In reply to An Triubhas: blipfoto.com is an excellent website for learning tricks, tips, how to use your camera, ask questions, see what others have done and how, and it helps for motivation as well. I couldn't recommend it enough for hugely increasing your learning curve.
Dont get hung up on the technical side of things. Photoshop and its ilk are massive programmes i barely use a tenth of what it offers. Cameras/lens have and always will do a few key things...start reading around focal length/depth of field/perspective, shutter speed aperture size/F numbers understand the fundamental differences between a wide lens and a long lens.
The black boxes... still exposes light onto a given medium,how you manipulate this (as above) is were the art/vision side comes in.
your personal vision is IMHO 99% of the whole game, every other aspect of photography can be learned surprising quickly.
In summary the technical aspects, read lots you'll get there, ultimately as the grand master of mono once said ''its the 12 inches behind the camera that's the important bit''
i also liked AA's something along the lines of...your photography is about every book you ever read, every lover, heart break, loss, victory, sadness, joy...etc etc you get the picture.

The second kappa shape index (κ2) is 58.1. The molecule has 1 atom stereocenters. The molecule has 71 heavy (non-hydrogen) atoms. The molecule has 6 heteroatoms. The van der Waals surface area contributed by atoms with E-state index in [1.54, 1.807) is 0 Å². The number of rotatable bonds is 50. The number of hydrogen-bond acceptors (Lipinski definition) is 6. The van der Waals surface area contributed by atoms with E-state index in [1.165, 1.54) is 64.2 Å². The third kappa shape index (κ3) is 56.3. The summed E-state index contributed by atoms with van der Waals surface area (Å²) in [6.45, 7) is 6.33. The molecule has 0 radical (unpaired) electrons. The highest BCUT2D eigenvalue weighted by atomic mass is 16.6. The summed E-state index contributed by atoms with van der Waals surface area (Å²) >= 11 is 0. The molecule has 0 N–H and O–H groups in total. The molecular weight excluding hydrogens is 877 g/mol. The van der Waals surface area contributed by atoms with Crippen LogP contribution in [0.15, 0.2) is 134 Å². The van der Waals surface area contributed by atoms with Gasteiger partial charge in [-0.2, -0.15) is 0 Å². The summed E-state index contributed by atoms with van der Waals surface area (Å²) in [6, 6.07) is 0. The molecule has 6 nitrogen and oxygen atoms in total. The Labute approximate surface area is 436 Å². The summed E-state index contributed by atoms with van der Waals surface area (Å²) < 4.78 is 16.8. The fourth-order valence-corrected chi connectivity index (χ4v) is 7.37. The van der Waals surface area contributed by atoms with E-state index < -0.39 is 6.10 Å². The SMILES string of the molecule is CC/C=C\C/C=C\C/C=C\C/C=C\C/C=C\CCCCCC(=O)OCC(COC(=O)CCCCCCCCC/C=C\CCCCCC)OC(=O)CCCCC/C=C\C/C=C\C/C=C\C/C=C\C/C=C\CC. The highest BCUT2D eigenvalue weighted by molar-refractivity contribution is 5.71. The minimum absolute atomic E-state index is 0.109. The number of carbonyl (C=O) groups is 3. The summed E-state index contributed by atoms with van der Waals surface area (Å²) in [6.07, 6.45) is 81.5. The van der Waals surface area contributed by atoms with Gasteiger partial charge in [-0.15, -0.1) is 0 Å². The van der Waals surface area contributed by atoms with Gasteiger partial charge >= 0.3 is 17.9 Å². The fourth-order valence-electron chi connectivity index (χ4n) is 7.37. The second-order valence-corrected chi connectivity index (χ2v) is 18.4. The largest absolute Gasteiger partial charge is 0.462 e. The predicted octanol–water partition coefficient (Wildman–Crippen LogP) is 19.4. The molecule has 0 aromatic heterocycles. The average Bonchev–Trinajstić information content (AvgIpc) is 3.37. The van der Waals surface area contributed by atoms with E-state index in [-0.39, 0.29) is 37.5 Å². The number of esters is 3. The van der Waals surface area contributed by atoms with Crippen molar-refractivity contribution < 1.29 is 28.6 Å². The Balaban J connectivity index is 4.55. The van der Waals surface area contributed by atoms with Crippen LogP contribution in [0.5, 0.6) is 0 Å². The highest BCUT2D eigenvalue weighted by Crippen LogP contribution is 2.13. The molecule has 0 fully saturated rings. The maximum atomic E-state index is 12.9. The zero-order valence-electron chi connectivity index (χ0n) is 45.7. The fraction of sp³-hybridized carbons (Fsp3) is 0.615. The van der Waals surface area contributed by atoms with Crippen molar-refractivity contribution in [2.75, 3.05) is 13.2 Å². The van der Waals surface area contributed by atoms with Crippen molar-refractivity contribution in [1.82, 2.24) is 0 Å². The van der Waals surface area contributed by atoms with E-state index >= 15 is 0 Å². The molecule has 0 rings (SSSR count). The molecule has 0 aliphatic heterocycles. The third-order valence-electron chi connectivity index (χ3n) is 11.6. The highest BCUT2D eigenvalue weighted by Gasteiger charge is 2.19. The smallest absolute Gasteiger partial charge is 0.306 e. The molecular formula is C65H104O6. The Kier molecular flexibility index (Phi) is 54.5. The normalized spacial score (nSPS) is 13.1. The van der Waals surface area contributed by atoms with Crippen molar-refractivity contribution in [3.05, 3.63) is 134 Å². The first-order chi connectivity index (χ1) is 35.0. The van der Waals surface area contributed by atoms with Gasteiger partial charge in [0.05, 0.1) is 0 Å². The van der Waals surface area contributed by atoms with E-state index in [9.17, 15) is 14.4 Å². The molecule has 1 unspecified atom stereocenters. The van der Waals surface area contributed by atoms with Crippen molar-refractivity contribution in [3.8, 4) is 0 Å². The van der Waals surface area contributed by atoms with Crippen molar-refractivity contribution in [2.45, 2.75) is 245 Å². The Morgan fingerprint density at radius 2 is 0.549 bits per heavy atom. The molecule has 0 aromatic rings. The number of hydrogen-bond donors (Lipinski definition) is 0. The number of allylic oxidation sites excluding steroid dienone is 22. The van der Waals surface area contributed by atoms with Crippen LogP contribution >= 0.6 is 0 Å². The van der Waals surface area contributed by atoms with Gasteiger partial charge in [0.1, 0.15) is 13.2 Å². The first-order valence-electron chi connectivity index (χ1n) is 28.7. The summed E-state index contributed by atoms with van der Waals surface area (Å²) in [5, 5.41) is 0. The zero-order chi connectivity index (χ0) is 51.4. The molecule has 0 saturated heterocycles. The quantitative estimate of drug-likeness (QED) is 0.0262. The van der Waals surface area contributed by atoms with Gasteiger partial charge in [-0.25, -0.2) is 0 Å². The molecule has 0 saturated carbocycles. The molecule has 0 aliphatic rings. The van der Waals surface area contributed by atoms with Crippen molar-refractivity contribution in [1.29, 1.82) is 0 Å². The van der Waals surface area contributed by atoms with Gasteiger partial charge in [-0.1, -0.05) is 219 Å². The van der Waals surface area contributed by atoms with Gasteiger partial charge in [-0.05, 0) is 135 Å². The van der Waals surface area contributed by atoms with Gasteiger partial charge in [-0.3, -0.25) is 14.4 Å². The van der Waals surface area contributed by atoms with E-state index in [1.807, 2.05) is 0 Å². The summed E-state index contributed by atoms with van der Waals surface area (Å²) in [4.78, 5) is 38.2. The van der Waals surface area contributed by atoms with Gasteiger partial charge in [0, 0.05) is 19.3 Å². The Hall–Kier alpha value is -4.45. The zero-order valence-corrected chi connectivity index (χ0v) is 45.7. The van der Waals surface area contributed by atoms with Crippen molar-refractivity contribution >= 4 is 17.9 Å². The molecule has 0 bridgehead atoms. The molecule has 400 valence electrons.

Wow that's some company you've put Tim Parkin in there! Is that really who you meant?
My tips for the OP would be: make the effort to be out at dawn and dusk, preferably alone or if not with someone who doesn't care how long you take. Get up high and down low, don't just shoot from standing. Try to simplify, and clarify - try to isolate or emphasise what has caught your eye. Use a tripod - it allows you to study and refine a composition. Don't use ultra-wideangles (<24mm on FX, <16mm on DX) except as a last resort. ND grads are useful (but can be applied in post with recent cameras and careful exposure). Edit ruthlessly - you learn as much from failures as successes.
I get inspiration from books mainly: any decent coffee-table hardback older than 7 years or so (before digital flipped the industry) will have good pics. Take time to 'read' the images, try to work out why you like some and not others.